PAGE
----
The current weather in Copenhagen can, for the most part be a cold experience. The positive thing is, that is offers a great opportunity to wear a wider selection of your shoe wardrobe. The switching of weather enables a wider selection of shoes to be worn. This article will leave out summer based footwear, like espadrillos, lighter loafers and boat shoes etc.
We’re gonna be talking about the way we approach the craftsmanship of shoe making, how we pair different types of footwear while discussing what we look for when buying shoes, all this within different price ranges. We’ve picked out a small selection of our shoe wardrobe, usually worn during fall, winter and spring.
A solid choice
It’s no secret, that we’re having a special affection towards brogues. In our opinion, brogueing offers a casual vibe to shoes that otherwise could be considered formal. We picked out five pairs of our favourite brogues and the reason for this large amount of brogues in our wardrobe can be related to the versatile properties of broguing in shoes and boots.
When it comes to beautiful brogues, spanish Berwick 1707 is a great place to start looking. Our first pick on the list a beautiful pair of brogued blouchers by Berwick 1707. This pair of fully brogued, short wing tips is constructed in hand cut cordovan leather reflecting a deep brown, almost ox blood tone depending on the light. The complexity of crafting behind every pair of Berwick shoes is truly felt and seen when worn.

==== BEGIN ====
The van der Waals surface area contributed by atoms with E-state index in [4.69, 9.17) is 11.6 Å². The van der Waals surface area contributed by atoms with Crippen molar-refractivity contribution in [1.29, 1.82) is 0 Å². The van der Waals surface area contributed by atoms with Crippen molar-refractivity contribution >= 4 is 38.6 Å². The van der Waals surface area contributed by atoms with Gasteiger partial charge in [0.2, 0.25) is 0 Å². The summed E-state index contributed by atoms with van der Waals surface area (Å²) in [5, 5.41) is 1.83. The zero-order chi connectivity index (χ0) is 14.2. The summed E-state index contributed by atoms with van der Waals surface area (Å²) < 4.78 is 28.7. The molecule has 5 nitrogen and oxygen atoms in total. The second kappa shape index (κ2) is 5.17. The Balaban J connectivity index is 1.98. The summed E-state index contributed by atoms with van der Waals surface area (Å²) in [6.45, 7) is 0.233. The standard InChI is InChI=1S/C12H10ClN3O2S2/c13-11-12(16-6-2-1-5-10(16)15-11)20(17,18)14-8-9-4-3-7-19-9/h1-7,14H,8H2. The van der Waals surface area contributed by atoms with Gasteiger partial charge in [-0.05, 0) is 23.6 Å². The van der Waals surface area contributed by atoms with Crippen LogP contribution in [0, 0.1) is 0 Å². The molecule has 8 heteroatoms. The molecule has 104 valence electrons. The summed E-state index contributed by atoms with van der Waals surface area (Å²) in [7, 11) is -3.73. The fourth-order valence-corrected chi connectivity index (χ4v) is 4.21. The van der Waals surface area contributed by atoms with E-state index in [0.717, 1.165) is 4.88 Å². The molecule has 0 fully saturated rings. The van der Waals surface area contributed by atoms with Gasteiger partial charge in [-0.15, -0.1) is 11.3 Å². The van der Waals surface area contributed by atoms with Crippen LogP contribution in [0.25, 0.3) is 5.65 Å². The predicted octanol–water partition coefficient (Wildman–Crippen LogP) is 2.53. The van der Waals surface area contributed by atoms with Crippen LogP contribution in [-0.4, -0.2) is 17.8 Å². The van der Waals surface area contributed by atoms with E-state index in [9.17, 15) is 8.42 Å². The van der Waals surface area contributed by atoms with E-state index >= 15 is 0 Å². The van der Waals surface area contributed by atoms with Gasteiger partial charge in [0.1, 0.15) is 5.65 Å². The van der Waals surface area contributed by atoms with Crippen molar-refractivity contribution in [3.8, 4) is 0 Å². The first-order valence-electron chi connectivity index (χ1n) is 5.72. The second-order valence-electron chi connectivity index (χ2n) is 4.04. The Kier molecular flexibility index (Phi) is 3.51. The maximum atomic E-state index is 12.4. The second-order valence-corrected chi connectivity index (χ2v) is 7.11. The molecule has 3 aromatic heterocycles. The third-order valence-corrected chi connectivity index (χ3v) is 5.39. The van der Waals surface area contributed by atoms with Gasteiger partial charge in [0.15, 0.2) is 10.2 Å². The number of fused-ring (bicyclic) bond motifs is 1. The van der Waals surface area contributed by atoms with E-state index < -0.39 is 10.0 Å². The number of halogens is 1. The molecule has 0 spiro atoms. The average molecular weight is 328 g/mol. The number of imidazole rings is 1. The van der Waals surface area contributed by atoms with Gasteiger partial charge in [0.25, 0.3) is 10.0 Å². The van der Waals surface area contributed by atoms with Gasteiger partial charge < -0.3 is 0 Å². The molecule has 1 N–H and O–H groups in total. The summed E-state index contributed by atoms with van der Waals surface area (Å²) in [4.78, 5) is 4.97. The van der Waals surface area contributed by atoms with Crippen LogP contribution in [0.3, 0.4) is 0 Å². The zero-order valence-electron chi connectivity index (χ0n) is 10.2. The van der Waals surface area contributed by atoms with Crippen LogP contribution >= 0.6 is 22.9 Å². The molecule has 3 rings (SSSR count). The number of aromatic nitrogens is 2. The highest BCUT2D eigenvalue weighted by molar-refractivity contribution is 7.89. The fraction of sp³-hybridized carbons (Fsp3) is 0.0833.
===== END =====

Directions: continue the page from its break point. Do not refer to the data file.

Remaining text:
The Goodyear Welted triple sole along with the cordovan leather construction provides a tremendous durability. Combined with the heavy brogueing throughout, this shoe is a great example of a timeless, classic well crafted masterpiece.
French Box-Calf leather
The spanish shoe makers, Bow-Tie, offers a broad variation of well crafted, Goodyear Welted shoes, combing british tradition and modernity.
As they put it themselves:
“Bow-Tie’s collections are characterized by materials meticulously selected, adapting classic designs and patterns to the contemporary cosmopolitan man’s needs”